We investigated young people’s understandings and experiences of hope in relation to their perceptions and enactment of risk behaviours. We began with the Snyder Hope Scale as an exploratory starting point. While the scale had been validated for use in South Africa [34], we did not want to use it in the quantitative work without first ensuring that it captured a measure of hope relevant for our purposes. Concern has been raised that this measure frames hope as an individual construct rather than as a collectively shared concept, and may therefore may not be appropriate for use in South Africa [34]. Abler, Hill [35] have similarly raised concerns regarding the use of existing measures of hope in the South African context and have even proposed an alternative. Their suggested measure appears to perform well, but seems to capture mood rather than a driver of behaviour.

A guide, framed by the constituent items of the Snyder scale, was used to introduce discussions of hope with key informants in 30 Key Informant Interviews (KIIs) and four Focus Group Discussions (FGDs). The total sample comprised 53 young people, aged 15–17 years of age. We initially conducted 22 KIIs as per our sampling criteria, however the data and interaction with participants indicated some confusion regarding what we meant by hope. There was a challenge in translating the word ‘hope’ into Zulu as there are a number of alternative words. A further 7 KIIs were conducted using a revised topic guide to probe these different understandings and establish which of them respondents linked to risk behaviours.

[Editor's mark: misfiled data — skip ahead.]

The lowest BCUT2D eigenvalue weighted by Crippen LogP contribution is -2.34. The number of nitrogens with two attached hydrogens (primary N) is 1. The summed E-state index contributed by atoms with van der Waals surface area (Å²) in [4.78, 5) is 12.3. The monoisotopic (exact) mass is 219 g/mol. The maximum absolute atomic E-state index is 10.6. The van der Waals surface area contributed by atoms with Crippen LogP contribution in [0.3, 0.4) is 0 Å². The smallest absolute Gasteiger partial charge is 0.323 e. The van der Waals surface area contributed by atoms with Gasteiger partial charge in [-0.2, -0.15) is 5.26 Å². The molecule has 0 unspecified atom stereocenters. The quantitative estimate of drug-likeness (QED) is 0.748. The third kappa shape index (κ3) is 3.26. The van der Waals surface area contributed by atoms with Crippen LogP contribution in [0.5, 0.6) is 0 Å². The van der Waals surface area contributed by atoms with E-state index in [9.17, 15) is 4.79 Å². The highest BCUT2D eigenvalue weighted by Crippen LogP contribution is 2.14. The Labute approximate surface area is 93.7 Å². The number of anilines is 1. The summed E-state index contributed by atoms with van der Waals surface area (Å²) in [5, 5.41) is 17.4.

Participants for the KIIs were purposively recruited to include a minimum of four 15–17 year-olds in each of the following categories: i) out of school youth’ ii) school going, iii) with resources such as flushable toilets/ piped water/ electricity, iv) with limited or no resources, v) parents with income, and vi) with parents with no income or with unstable income. For the group discussions, we sought four groups (6–8 participants) of young people also aged 15–17 years, two groups for males and two for females.

The semi-structured discussion guide was prepared in English and then translated into Zulu (Foxcroft and Roodt [36]. A participatory approach was adopted, engaging with young people using a lifeline drawing to promote discussion during the group discussions and interviews. This was used to unpack group ideologies and the social construction of the key concepts as well as the more subjective experiences and narratives of these concepts.

Interviews and FGDs were conducted in Zulu, audio-recorded, transcribed verbatim and translated. The transcripts were analysed using thematic analysis [37], facilitated by Atlas ti software (version 5). This study component of qualitative interrogation of the constructs and the measures provided us with an opportunity to revise the constructs for use in our survey.

The results of the qualitative analysis informed development of the quantitative measure of hope.

Quantitative methods

We conducted a survey to examine the association between hope, happiness, life satisfaction and risk behaviours in a sample of adolescents, resident in the study site. Eligible participants were drawn at random from an existing database. We limited eligibility to a sub-region to limit costs. In keeping with ethical protocols, the guardians of eligible participants were approached at home and asked if they were willing to consent to the research team’s request to interview the child (15–17 years) in their care. Children were then approached and asked if they would agree to be interviewed.